But should the buffoonery get to be too much, Pat had a little trick called an off switch. Just turn off the hearing aids and she could day dream of dogs all day long—ahh, dogs running, dogs leaping, dogs wagging their tails, dogs bow wowing all in unison. It was glorious, it was her “Calgan take me away” moment.

Pat was also clever in prolonging your visit at the nursing home. Let’s say you hadn’t left your dog at home, so Pat wanted you to stay longer. After you’d said goodbye and kissed her, she’d pull out a strategic question, one that couldn’t be answered with a quick yes or no, one that required a longer answer, an essay let’s say. I became attuned to her tricky tactics, and just as I was leaving, I would try to shield myself from her sticky questions, swat away her sleek inquisitions, but alas she was just too good with them, and I would stay longer. Clever grandma.

A second word I’d use to describe Pat is thoughtful.

Pat was particularly thoughtful of others. I remember hand-written birthday cards with cash in them and cards written to me at summer camp. Whichever dog she happened to be dog-sitting also happened to sign. Some of the best doggie handwriting came out during their time with Pat. She just knew how to pull the best penmanship out of them.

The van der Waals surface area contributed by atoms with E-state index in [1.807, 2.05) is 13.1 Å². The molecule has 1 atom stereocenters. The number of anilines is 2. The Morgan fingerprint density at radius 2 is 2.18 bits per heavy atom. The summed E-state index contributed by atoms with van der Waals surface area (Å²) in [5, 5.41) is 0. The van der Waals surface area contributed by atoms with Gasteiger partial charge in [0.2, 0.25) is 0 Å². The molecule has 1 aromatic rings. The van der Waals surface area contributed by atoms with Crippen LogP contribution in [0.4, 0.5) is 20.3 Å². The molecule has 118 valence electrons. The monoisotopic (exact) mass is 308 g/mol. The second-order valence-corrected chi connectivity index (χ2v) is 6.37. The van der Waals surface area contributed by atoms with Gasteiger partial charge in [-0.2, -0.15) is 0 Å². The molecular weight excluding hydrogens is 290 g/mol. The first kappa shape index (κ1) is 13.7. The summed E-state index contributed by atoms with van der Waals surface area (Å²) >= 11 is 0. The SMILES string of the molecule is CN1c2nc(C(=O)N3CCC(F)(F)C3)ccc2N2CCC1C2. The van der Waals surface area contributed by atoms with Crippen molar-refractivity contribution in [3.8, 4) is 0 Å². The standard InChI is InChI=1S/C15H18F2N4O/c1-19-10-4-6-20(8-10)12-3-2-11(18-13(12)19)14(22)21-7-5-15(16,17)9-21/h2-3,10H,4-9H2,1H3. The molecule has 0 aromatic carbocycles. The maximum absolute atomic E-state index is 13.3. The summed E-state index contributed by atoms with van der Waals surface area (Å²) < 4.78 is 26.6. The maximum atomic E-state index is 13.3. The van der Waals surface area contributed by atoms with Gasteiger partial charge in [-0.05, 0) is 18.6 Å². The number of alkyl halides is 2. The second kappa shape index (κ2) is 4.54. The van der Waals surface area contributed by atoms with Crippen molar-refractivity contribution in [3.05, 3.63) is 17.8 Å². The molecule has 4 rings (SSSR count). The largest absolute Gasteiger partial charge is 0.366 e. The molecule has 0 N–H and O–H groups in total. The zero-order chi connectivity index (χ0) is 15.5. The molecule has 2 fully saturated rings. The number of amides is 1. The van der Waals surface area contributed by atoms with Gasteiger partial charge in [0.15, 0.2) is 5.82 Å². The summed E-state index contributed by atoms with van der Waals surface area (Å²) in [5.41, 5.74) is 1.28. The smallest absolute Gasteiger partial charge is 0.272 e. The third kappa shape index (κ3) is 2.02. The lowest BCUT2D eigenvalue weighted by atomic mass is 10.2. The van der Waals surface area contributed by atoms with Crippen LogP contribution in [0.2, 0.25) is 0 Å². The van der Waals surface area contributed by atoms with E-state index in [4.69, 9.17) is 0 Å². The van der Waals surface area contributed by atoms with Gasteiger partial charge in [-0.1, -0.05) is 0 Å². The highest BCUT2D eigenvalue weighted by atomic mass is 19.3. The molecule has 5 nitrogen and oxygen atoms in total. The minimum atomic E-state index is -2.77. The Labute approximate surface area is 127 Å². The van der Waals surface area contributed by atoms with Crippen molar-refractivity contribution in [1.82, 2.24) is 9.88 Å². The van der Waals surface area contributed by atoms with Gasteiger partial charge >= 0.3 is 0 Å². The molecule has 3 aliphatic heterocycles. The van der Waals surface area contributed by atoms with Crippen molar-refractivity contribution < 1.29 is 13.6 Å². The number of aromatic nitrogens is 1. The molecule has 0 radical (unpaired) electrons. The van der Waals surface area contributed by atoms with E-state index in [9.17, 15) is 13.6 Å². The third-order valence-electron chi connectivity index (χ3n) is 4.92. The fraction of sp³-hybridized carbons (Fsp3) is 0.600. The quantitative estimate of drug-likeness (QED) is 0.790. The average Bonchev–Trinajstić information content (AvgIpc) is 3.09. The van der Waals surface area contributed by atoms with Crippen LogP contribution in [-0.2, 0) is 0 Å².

She and Jack made the trip out to Michigan for my college graduation and to Colorado for my wedding. She helped to unpack our boxes when Colette and I moved into our first house. Pat also learned to Skype, and living at Shannondell, she would Skype with our daughter Asia. Thoughtful.

Well, it has been said you can surmise what’s important to someone by looking at her schedule. So what was important to Pat? I have in my hands Pat’s daytimer from 2011. Counselor, let the evidence show that Pat was a very thoughtful woman. Here in her daytimer from 2011, she has noted birthdays of every family member, and some friends. And usually a few days before, there’s a reminder to buy a card.

But it’s not only human birthdays here, there are birthdays for Honey, Troll, Tobe, and Khouri as well. You guessed it—these are dog birthdays. Sorry Buddy, you weren’t born yet. Now if you look closely, you’ll notice that Pat did get Colette’s birthday wrong, but hey, she got the ones that really matter right—the dogs.

Pat also kept track of anniversaries and adoptions and operations and divorces and job changes. She noted when Kristina moved to San Diego on March 27, 2009; when Tony went to Mexico on March 26, 2011; when Peter “left” Betz on August 8, 2002; and when Enron bought OmniComp on December 17, 1996.